So now I was a bit of a hero with the detectives, but that turned out to be more of a problem than a compliment. The first two officers worked in Radio Patrol and I worked in Accident Investigation. I had transferred from Patrol to Accident several years earlier. There had always been competition and rivalry between the departments, and now I had ‘shown-up’ two Patrol officers. The first officer had totally ‘lost it’ and the second officer had missed six times from a perfect shooting position only 25 feet from the
suspect. Neither officer had the presence of mind to reload his gun. Their guns were still empty when they were making their statements in the Homicide office.
And now some supplemental information and some reflections…
From this point forward, many other officers related to me differently. I had seen this before. When I was a rookie, officers who had handled a gunfight would be pointed out or discussed. They were members of an elite club. Now I was a new member, and I would see training officers point me out to their rookies. I guess this dubious unspoken membership was based on an experience that none of us really wanted to face. Maybe my colleagues did not know how it would affect me, or perhaps they felt uncomfortable
relating to a ‘club member’ so they just avoided contact. Other personality types seemed to revere and envy membership. When the subject came up from time to time, I just made light of it and changed the subject.
I never spoke with either of the two Patrol officers again; they avoided contact for different reasons. The second officer had started bragging about killing the suspect even before the autopsy. He downplayed my role saying he had downed the suspect before I fired. He continued to spread that story and painted himself a hero. I guess he relied on the report being confidential. This behavior is common and two famous incidents come to mind: the University of Texas tower shootings, and the killing of Yamamoto. I have personally seen similar behavior several times in law enforcement.
With regard to the actions of the first officer, I told only my supervisors and the detectives what had happened. It did not go into my statement, and by name, it has never gone any further. I wonder how he feels, and I wonder if he has ever come to terms with his panic under fire. He did stay in law enforcement for at least several years.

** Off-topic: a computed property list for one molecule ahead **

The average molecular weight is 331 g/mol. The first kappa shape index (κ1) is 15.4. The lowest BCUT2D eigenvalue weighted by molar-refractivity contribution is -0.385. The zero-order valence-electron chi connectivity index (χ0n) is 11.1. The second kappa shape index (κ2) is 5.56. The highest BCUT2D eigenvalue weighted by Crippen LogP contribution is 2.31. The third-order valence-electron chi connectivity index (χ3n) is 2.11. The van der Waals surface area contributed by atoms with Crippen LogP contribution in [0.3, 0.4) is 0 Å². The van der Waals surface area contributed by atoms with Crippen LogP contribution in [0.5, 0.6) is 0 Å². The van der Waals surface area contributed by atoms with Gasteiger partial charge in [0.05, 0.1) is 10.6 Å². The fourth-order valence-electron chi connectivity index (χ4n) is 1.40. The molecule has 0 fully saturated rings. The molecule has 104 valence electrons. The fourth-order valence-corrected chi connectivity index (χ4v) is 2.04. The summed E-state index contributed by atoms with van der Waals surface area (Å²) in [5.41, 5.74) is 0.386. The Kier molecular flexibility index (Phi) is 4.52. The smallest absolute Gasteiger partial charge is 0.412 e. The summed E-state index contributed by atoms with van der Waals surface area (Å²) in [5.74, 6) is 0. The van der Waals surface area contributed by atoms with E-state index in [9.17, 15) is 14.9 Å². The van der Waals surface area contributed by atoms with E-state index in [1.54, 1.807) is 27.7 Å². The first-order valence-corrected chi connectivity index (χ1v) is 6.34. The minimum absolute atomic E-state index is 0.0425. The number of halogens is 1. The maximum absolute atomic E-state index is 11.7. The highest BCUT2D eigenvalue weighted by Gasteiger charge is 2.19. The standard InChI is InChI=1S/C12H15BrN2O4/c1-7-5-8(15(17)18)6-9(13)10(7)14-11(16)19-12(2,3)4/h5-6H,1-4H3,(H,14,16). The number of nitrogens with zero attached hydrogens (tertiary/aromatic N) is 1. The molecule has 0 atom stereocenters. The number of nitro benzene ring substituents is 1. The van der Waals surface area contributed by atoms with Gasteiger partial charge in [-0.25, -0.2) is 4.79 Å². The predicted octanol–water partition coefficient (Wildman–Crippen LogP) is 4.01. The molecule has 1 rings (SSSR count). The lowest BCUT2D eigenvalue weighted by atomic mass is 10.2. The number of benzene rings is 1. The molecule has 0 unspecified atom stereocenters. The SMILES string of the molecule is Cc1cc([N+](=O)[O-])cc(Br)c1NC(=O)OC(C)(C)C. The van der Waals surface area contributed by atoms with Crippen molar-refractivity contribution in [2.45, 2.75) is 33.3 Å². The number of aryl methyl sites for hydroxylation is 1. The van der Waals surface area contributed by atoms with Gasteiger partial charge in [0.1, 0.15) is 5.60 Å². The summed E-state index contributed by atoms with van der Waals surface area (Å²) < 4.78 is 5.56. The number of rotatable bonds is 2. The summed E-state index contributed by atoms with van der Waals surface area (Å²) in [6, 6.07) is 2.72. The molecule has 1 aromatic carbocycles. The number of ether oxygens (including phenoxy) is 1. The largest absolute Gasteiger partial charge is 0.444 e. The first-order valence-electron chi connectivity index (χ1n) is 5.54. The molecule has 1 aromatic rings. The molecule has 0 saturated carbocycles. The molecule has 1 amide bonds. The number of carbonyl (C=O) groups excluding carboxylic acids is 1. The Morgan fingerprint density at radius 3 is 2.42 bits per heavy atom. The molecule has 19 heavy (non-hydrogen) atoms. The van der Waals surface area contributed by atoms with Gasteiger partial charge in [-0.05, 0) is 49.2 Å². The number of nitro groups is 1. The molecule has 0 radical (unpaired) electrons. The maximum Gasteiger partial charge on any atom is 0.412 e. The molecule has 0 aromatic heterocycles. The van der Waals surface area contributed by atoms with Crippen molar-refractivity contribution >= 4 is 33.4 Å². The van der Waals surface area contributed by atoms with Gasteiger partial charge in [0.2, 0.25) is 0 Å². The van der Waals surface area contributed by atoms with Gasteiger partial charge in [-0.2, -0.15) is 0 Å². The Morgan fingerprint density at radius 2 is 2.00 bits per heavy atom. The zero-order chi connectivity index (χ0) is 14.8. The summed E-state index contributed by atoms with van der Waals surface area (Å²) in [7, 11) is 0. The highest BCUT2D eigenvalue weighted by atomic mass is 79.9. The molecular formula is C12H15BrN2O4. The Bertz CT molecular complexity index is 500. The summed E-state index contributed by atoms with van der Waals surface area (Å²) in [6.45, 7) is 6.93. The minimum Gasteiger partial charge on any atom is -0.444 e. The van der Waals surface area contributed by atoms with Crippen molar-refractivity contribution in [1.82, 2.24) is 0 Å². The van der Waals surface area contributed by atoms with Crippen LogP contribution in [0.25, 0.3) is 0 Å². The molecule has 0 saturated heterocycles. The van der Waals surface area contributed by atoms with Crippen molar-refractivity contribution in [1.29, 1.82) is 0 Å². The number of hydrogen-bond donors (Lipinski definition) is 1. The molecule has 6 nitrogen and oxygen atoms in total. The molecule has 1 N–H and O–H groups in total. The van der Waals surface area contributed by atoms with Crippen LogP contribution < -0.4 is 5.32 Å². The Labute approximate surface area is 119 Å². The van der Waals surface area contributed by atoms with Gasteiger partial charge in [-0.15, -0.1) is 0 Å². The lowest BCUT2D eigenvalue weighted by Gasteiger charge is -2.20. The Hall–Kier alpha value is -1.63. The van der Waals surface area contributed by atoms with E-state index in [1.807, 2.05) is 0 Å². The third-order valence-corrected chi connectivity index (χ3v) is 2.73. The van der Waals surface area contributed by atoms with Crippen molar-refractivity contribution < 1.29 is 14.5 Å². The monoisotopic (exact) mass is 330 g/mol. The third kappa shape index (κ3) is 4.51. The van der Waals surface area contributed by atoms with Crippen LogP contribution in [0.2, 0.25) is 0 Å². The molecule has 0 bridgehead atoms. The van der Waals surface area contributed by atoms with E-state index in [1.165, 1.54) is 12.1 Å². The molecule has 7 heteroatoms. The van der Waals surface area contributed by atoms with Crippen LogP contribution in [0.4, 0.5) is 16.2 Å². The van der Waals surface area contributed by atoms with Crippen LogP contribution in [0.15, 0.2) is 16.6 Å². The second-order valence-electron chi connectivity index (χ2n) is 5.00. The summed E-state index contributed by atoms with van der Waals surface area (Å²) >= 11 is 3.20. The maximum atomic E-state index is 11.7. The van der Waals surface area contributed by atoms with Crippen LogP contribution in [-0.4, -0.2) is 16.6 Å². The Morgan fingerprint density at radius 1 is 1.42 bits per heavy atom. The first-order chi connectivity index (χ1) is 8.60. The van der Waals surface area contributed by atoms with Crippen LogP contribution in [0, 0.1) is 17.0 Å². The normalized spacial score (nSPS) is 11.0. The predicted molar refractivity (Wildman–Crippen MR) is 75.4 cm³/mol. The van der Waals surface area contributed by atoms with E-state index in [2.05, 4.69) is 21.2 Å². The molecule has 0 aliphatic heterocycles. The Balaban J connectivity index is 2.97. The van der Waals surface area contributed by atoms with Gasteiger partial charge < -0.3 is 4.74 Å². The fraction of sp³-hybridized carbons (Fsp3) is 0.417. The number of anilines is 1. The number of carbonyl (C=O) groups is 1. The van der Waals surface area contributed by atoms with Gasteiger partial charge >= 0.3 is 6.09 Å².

For me there was a disturbing revelation. That spent round that I saw ejected from the rifle was his last one – the rifle was empty when I opened fire. There was no way for me to know that at the time, but I wish there had been one more bullet in that gun. The suspect was drunk. He had just had an argument with his brother-in-law and had shot up the house from the driveway. He was reloading his 30-30 Winchester at the trunk of his car when we arrived. I truly hope that his blood alcohol level served the
purpose of relieving some pain in his final minutes.
I can’t remember the suspects name. I have seen it several times, but as soon as I look away from the report, it is gone again. The same is true of another man in another case. That one got me ‘Officer of the Year’ and a Rolex watch. I was alone that time; why should I get an award for defending myself and not get an award for defending a fellow officer? The answer is circumstances, rivalry, pride, and embarrassment.
Having been through this only makes the ‘law enforcement dreams’ worse. The standard dream of facing a life and death situation with an empty or malfunctioning gun only becomes more real. Looking back, I would not change any of my actions except I probably would not have stopped for that hamburger on the way to Central to make my statement.
My advice to officers is to always take care of business first. The decision to shoot in this incident was a ‘no brainer’, but not all of us were prepared for what happened. In my case, preparedness was an obsession. I spent my quiet time in law enforcement playing out scenarios, (constructive day dreaming I guess you could call it). Luck can be defined as preparedness meeting opportunity. I was prepared and the opportunity was forced on us by an enraged drunk with a gun. The second officer was prepared,
reacted well, but unfortunately did not shoot well. The first officer was not prepared, but then again, he was looking down the barrel of a Winchester 30-30 and the bullets were hitting all around him. If that situation had been mine, how would I have fared?
I am happy to say that time does tend to heal but not completely: never completely.